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Russian scientist discovers anti-aging wonder drug

Moscow: A Russian scientist claims to have discovered an anti-oxidant that can stop aging.

Vladimir Skulachyov, a bioenergetics professor in Moscow, says he has been working on this for more than 40 years. The treatment is based on how oxygen reacts in the body and says the difficult part has been to try and prevent side effects.

If the wonder drug lives up to its promise, the implications could be huge in preventing ageing and increasing the prospect of a longer and better quality of life.

“99% of the time oxygen turns into harmless water, but there’s that one per cent that turns into a super-oxide that later turns into very poisonous elements,” said Skulachyov.

The Russian scientist says the medicine will go on sale in just a few years. The treatment looks complicated and it certainly is. For Skulachyov, it is almost a life’s work. Two more years of testing and the doctor thinks he will have finally cracked the enigma of aging.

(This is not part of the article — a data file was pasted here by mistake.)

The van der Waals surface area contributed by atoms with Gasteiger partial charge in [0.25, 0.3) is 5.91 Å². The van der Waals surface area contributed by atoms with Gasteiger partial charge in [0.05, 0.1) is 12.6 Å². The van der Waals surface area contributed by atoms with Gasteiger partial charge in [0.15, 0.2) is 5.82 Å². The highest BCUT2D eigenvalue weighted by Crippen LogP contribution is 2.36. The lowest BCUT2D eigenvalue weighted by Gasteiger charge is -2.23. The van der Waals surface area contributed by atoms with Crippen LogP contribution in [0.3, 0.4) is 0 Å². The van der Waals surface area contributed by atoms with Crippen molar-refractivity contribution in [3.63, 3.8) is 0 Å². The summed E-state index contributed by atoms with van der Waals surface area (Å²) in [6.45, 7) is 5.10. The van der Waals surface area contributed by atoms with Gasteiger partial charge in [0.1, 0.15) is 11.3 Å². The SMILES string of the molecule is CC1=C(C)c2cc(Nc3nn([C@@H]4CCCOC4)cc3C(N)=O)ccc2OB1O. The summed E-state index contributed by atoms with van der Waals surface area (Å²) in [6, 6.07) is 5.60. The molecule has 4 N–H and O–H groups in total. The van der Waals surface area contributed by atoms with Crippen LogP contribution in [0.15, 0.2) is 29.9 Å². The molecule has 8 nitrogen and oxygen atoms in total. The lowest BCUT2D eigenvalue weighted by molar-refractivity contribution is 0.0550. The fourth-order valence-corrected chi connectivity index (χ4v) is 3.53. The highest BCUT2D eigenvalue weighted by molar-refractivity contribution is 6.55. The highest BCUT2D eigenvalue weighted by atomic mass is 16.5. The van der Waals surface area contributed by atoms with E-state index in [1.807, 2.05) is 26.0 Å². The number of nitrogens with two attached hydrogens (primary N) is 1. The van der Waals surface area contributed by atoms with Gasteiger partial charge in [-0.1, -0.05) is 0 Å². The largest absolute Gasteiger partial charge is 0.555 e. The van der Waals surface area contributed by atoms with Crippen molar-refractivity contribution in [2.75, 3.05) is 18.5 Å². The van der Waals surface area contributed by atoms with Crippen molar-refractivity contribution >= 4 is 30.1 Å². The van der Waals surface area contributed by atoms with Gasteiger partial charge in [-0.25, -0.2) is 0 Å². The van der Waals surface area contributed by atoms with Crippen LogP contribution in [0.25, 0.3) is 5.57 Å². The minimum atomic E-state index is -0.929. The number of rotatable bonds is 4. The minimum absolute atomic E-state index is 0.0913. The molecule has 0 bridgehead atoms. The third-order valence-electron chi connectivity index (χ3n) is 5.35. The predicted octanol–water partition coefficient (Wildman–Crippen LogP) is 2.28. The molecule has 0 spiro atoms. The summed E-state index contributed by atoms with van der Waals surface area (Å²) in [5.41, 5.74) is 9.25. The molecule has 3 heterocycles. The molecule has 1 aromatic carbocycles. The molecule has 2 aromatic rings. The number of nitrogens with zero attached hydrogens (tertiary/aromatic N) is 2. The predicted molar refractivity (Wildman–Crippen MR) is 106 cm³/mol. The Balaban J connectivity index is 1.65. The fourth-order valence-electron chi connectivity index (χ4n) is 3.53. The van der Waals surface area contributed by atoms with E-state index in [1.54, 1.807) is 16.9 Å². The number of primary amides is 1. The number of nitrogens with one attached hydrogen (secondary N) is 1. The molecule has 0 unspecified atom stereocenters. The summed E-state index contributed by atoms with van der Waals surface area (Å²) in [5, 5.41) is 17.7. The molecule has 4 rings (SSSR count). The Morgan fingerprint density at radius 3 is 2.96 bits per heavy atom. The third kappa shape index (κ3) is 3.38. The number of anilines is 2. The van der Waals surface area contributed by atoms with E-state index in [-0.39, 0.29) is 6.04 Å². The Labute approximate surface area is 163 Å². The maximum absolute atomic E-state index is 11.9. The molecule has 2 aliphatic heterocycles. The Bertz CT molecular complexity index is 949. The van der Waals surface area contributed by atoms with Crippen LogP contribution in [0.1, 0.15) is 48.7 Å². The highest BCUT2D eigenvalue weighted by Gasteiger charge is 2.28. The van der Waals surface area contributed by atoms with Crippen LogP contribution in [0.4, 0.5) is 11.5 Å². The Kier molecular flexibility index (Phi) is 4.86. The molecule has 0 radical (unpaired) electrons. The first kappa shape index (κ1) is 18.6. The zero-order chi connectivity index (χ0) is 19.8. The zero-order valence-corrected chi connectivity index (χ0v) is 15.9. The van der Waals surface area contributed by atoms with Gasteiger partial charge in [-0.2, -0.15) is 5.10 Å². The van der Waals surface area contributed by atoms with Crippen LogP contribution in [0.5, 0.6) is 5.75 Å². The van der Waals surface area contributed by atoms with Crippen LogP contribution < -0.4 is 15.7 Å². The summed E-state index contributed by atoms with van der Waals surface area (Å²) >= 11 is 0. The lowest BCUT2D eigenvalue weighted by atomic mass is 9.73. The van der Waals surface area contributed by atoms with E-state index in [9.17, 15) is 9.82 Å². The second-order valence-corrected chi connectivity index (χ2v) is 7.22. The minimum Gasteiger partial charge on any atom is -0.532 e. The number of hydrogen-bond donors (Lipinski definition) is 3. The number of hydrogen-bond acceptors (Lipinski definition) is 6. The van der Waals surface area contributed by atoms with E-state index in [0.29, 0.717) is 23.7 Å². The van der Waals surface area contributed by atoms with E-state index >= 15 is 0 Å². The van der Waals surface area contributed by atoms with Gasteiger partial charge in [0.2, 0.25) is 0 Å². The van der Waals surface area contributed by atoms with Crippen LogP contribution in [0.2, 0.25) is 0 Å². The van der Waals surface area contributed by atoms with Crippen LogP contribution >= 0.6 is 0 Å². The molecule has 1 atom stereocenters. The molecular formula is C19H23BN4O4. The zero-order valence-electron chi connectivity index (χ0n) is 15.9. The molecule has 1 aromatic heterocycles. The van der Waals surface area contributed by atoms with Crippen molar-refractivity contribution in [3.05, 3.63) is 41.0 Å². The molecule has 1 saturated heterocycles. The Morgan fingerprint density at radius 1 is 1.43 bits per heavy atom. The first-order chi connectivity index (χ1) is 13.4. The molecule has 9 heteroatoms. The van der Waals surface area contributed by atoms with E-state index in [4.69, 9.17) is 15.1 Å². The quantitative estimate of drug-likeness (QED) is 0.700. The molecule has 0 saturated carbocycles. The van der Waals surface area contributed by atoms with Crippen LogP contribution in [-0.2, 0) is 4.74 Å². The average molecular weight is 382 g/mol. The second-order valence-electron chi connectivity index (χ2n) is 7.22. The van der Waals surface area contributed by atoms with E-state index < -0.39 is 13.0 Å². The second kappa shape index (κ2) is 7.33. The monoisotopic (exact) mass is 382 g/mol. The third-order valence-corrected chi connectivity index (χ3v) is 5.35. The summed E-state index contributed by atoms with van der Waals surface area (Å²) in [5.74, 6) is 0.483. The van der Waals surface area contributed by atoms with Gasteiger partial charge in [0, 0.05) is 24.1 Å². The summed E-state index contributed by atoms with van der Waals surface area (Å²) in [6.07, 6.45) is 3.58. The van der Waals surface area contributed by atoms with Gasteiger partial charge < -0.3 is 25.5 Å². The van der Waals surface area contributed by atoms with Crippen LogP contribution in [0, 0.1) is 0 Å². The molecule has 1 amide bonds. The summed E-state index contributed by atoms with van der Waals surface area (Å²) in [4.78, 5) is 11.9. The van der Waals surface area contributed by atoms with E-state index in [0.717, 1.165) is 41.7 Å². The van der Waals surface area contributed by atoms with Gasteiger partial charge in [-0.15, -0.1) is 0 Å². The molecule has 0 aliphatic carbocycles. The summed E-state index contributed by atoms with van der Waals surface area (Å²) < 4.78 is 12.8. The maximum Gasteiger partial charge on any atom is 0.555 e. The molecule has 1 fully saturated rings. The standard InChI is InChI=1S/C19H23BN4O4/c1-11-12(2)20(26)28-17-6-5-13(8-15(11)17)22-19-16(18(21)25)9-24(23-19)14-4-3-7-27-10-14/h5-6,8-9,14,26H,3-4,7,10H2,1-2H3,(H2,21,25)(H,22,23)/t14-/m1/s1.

He has been working to perfect his treatment for more than 40 years.

Colleagues around the world think Dr Skulachyov is on to something.

Nobel Prize winner Dr. Gunter Blobel M.D., Ph.D. at Rockefeller University, believes Skulachyov’s theories look very realistic. “It has been shown that oxidative damage is huge. But we do not have an anti-oxidant of the type that Skulachyov has developed. He coined the term bioenergetics. He is clearly the world’s best bio-chemist and bio-energetic scientist,” Blobel stated.

The compound has already undergone animal testing and the results appear promising. Rats that have been given the drug are much more lively than those not treated.

“Finally, we hope that we will manage to convince people that a single pill treats many threats of aging. So, it must be doing something with the aging itself,” biologist Maksim Skulachyov explains. “Then if authorities will accept this logic, maybe we could somehow market it as an anti-aging drug.”

After success with eye drops in animals, the inventor tried the medicine on his own cataract. Six months later, his physician told him his cataract was gone.

Thousands are queuing to take part in the clinical trials, which have just begun. But it will be a few years before Dr Skulachyov’s discovery reaches the shelves of an average pharmacy.

Some have already dubbed the drug a panacea. And if it lives up to its promise, the treatment should have an effect on the diseases of aging and bring with it the prospect of a longer and better quality of life.

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